Let’s learn how to cook enough chicken for a large group or party. Ok, it is not Cooking For Two but still useful and you can do this at home.
Editor’s Note: Originally Published June 12, 2011. Updated with updated text, added material, and re-edited photos.
This is something you can do, and it wasn’t that hard. We were hosting a large retirement party for several family friends. It was a potluck type affair, but we felt we should provide a “main course” of meat.
So my “what I wanted” list:
1) Not to make anyone sick. Any “mass cooking” can easily lead to food poisoning. Well, not at my house!
2) Not too much work. There was a lot of other things that needed attention also.
3) Had to have good taste and be able to be kept warm.
After flirting with several plans that involved:
1) Grilling only – maybe not safe enough to get the right temp on all the chicken without a lot of continuous attention.
2) Oven baking the day ahead and then crisp up on the grill the next day. This was too fussy but did work out well in trial runs. Would work well for 20 to 30 but not 100. The grilling took too much direct time.
3) But finally, the oven won the day. Easy to control the outcome, being sure to get to a safe internal temperature and staying moist.
I was quite happy with the results. Tasty and moist.
Pro Tips: Recipe Notes for Chicken for a Hundred
1) Start with 45 to 50 pounds of chicken. Half split breast and half drumsticks.
2) Trim the breast and cut into hand eating friendly sizes (thirds or quarters).
3) Spice with salt, pepper, garlic powder and a little cayenne.
4) Oven bake the breast pieces to 165 and the drummies to 180.
5) Keep warm in a large roster. You will need a rack in the bottom, or the draining moisture will pool with the bottom layer will be affected.
I had tried the drumsticks at 165-170, and the connective tissue was still intact, and they were not tender. 180 gives good results. The chicken breasts are good at 165.
It took about 1/2 hour trim and cut the chicken. The breast had to have the rib section cut off, any visible fat removed and then cut into 3-4 pieces each depending on the size.
I did about 50 pounds that makes about 150 pieces total pieces. I did this earlier in the day so it would be ready when needed.
I cooked on racks to get as much crispness as possible. I did two pans at a time in the convection oven and one at a time in the regular oven.
I consider racks almost required for this.
Once cooked, the chicken needs to be kept above 140 degrees or below 40 degrees or you are risking food poisoning.
What you need is a “roaster.”
Think of a roaster as a cross between a countertop oven and crockpot. Roasters are first much bigger than the crockpot. Most are 16 to 24 quarts, so they hold masses of food. The traditional picture of roasters always has a huge turkey in them cooked to perfection.
It is the size that makes this appliance both very useful when you need the size and why you don’t see them much anymore since most people don’t need that size. Most but not all, roasters go from 150 to 400 plus. Some will have even wider range.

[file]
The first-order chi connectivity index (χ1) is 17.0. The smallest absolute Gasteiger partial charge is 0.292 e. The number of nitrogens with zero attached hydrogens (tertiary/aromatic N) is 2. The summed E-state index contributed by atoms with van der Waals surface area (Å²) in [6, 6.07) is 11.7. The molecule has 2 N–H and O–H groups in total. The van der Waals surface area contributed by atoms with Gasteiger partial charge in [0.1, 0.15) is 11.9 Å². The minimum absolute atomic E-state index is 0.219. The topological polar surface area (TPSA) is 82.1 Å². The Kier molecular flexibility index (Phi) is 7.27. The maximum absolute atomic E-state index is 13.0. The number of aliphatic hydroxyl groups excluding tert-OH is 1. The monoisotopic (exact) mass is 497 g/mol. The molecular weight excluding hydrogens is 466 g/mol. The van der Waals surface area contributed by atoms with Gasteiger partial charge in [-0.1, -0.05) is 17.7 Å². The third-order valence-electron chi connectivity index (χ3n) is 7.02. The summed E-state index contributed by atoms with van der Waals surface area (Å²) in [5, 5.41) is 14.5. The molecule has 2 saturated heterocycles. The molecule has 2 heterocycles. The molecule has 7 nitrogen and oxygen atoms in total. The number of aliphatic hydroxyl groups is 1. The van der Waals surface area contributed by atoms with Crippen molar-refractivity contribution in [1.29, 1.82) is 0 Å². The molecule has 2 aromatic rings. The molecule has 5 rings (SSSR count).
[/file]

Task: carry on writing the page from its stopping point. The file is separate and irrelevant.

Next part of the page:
Second and most important here, the temperature control is totally different. In a crockpot, you have low and high. The low usually aiming for 205-210 (just under boiling) and gets there in 5-8 hours. High is the same temperature but faster so more aggressive. Plus some crock pots run hotter than that. Both of those settings would continue cooking the chicken. Not what we want.
Some crockpots have a “keep warm” setting that might do, but the exact temperature varies by manufacturer. Some will be 145-165 (good kind of) Some will be 185 (bad for us here). Cooking will continue in the chicken if above 155.
We want to keep the chicken in “the safety zone” which is above 140 for safety. Also, you want to serve hot chicken. But you don’t want it to continue to cook. So 150 is a great setting for our needs, and the chicken can stay there for hours safely and not continue to cook.
Most roasters cost $25-$50 and are quite useful if you have parties. Many use them as an oven during the summer due to the low energy consumption. Some newer roasters don’t go under 200 degrees so check out the product closely before you buy.
This recipe has lead to several other.
Pat dry the chicken. Trim the breast of rib section and then cut into 3-4 pieces each. Check the drumsticks for any loose bone and extra skin. We do not wash chicken anymore. See Chicken… To Rinse or Not To Rinse?
You can now cover and refrigerate or proceed to cook.
Preheat ovens to 425. Use convection if you have it but use 425 either way. It will be a little faster with convection. Prep cooking pans. Line the pans with foil. Use a rack if you have them and spray heavy with PAM.
Mix seasoning and place in shaker with large holes. I’m not hand sprinkling 150 pieces of chicken.
Season to your taste. I now use my Homemade Everyday Seasoning Salt – 7:2:1 Mix (and 7:2:2) and add a touch of cayenne pepper if you want. The 7:2:2 stands for kosher salt:pepper:granular garlic powder.
Place on prepared pans and sprinkle seasoning on all sides.
Place in 425-degree oven. I put two trays in the convection oven and one try in the non-convection oven. Both set at 425. Check the temp at 30 minutes. Aim for 165 on the biggest breast pieces and 180 plus on the drumsticks. Most of the time this was 35 minutes.
If using two trays in an oven, at about 20 minutes into cooking, rotate the trays top to bottom and 180 degrees.
Place in a large roster preheated to 150 with a rack in the bottom.
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Originally Published June 12, 2011.